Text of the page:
CONCORD, N.C. – In a seismic philosophical change, NASCAR will take wins away for violations and alter its inspection process this season.
“We’re changing the culture,” said Steve O’Donnell, NASCAR executive vice president and chief racing development officer, on Monday. “We’ve tried to do one way, and it hasn’t worked.”
Should the winning car fail inspection (for virtually any infraction other than lug nuts), it will have the win taken away – and no longer be listed in the record book as the winner – and lose all benefits from the victory, including points, stage points and money. If the winning car fails and the runner-up clears, the runner-up will be declared the winner.
NASCAR stated that a violation of one unsecured lug nut would not trigger a disqualification but three would. NASCAR stated that any other violation would lead to a disqualification of a winning car.
Throughout much of its history, NASCAR has been hesitant to take wins away from cars that failed inspection after the race either at the track or, more recently, at NASCAR’s R&D Center. NASCAR officials often said the basis for leaving wins intact was that fans who watched or attended the event should know the winner when they left the track or the race broadcast ended.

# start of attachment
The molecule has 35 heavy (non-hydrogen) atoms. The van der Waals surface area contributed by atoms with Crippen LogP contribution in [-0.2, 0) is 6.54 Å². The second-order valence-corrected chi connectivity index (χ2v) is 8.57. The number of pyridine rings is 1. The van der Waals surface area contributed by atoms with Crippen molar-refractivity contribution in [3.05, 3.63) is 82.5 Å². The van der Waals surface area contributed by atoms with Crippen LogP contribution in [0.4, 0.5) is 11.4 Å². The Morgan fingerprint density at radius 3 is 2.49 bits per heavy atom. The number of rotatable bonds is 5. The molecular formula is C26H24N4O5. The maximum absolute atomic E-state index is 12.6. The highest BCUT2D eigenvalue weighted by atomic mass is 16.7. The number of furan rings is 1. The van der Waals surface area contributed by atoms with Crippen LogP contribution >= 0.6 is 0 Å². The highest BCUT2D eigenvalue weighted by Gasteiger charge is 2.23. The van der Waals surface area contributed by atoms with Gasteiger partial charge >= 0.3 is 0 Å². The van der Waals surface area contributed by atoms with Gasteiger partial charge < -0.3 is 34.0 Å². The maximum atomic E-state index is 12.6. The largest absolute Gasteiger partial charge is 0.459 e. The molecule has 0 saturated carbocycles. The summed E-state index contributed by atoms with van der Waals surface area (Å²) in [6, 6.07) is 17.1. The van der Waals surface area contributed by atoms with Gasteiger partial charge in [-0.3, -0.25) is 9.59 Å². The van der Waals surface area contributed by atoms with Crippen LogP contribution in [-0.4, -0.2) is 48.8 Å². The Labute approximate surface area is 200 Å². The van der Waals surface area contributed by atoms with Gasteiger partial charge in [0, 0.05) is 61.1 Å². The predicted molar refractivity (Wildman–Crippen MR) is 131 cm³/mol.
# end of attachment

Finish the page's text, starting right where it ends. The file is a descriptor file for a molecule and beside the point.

O’Donnell said he anticipates the winner being declared official about 90 minutes after the race. He said the winner, runner-up and “random” will typically be inspected after the race. The random car often is expected to be the third-place car in case the top two finishers fail inspection.
NASCAR will consider still taking a car to the R&D Center for teardown, but that will be only to examine any trends in the sport.
Previously, NASCAR did some inspection after the race and often took two or more Cup cars back to the NASCAR R&D Center for further inspection.
It was because of such inspections that penalties were issued to Kevin Harvick‘s team after his wins at Las Vegas and after Texas in the playoffs.
After the Las Vegas win, NASCAR determined a violation with the rear window of Harvick’s car.
After the Texas playoff win, NASCAR stated that Harvick’s team did not use the spoiler exactly as supplied from the manufacturer.
Vice president of competition Scott Miller said Harvick would have been stripped of both wins under this policy.
NASCAR President Steve Phelps had hinted at such a change in his news conference with the media the day of the Cup finale in Miami by saying that series officials planned to “look at the inspection process.”